HOUSTON --A look back at how the Three Things to Watch from prior to Saturday's 14-10 win over the Houston Texans transpired.
1. PEYTON MANNING'S FIRST GAME IN THE NEW SCHEME.
If you needed a reminder that this offense will meld concepts of the Broncos' recent offenses with ideas from Head Coach Gary Kubiak's offenses in Houston and Baltimore, you got it on the first play from scrimmage.
The Broncos lined up in a shotgun with C.J. Anderson and James Casey among the four targets split out wide -- and called a bubble screen to Demaryius Thomas. It gained just two yards after Kareem Jackson shot through a block attempt by Anderson, but it hammered home a key point: some bread-and-butter aspects of the Broncos' attack -- like the bubble screen -- will remain a part of Denver's attack. The offense then underscored this by immediately going no-huddle.
"We can mix it up," Anderson said. "We can still be effective on the ground with the run game, which is great, and just us playing up-tempo, it helps us out, and it gets defenses tired; they don't get a chance to switch personnel, because all of our guys can play at any spot, any personnel.
Added Manning: "I thought we executed that pretty well as far as communication -- a lot of guys doing it for the first time and it was certainly a different offense. So that was a good thing. There were no real communciation errors. Obviously the execution can always be better."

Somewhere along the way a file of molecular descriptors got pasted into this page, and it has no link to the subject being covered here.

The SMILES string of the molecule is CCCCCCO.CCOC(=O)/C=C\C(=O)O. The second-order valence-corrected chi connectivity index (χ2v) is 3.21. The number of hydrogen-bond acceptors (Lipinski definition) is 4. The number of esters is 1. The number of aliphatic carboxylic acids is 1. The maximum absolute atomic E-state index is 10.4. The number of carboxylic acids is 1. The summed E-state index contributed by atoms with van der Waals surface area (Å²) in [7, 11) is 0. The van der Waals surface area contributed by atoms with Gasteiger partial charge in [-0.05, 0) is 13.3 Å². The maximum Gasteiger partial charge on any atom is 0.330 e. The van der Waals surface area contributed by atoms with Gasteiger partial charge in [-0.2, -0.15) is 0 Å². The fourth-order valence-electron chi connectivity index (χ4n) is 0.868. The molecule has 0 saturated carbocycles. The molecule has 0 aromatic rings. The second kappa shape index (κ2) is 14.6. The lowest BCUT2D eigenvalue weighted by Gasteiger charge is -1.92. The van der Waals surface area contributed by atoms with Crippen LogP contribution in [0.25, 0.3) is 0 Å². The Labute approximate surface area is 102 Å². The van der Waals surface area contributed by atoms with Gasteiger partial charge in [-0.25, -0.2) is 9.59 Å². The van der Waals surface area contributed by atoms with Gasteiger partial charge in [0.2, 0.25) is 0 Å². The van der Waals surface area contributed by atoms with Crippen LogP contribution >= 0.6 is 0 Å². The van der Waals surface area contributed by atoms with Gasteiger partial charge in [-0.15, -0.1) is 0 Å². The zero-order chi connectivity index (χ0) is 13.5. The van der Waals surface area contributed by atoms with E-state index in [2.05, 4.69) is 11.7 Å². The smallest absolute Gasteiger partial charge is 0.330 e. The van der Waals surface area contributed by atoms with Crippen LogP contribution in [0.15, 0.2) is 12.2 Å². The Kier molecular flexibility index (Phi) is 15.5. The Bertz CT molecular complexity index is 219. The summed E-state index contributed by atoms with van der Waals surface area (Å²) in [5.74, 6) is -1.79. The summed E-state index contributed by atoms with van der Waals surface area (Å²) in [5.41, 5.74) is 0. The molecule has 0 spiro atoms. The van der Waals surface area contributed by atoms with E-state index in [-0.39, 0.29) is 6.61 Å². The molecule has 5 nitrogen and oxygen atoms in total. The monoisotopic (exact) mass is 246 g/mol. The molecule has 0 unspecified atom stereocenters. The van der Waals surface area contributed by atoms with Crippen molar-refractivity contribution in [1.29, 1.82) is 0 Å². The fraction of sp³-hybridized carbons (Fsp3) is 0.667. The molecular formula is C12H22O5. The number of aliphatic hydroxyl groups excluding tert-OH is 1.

Manning finished 8-of-14 for 52 yards, and all four of his drives ended in punts. But the offense was defused by two dropped passes and two penalties.
"I thought he was fine," Head Coach Gary Kubiak said on the TV broadcast. "We hurt him; we dropped two big third downs, and had a couple of penalties that stalled drives, but as far as him, he looked fine."
The offensive line did not have to face Houston's J.J. Watt, as the Texans gave the All-Pro defensive end the night off. The line kept Manning upright and flourished in the running game, allowing Broncos running backs to average 6.0 yards on their 13 first-half carries.
But in the second quarter, the mistakes that were absent last week bubbled to the surface. On Brock Osweiler's first series at quarterback, LT Ty Sambrailo was whistled for clipping, wiping out a 6-yard Ronnie Hillman run, and Ryan Harris committed a false-start penalty. A defensive holding penalty one snap after Harris' infraction wiped clean Harris' infraction.
"We're going to have some growing pains, but we just want to watch them continue to get better," Kubiak said. "I'll go take a look [at the game video], but I think we did some things better tonight and obviously probably got a lot of things we need to improve upon."
Aside from 80 percent of the offensive line, the first team didn't have the chance to finish the job, although Brock Osweiler cleaned up nicely with a 57-yard strike to Andre Caldwell to give the Broncos a 7-0 lead. But Anderson, Manning, Thomas and others can make up for it next week in the home preseason opener against San Francisco.
"I know when I got comfortable, and I was getting ready to keep pushing, I got the plug pulled, and Peyton said he felt good and he wished he could have stayed out there longer," Anderson said. "But we'll get a lot more reps next week -- we'll get all the reps we want."
- FORCING THE ISSUE ON DEFENSE.**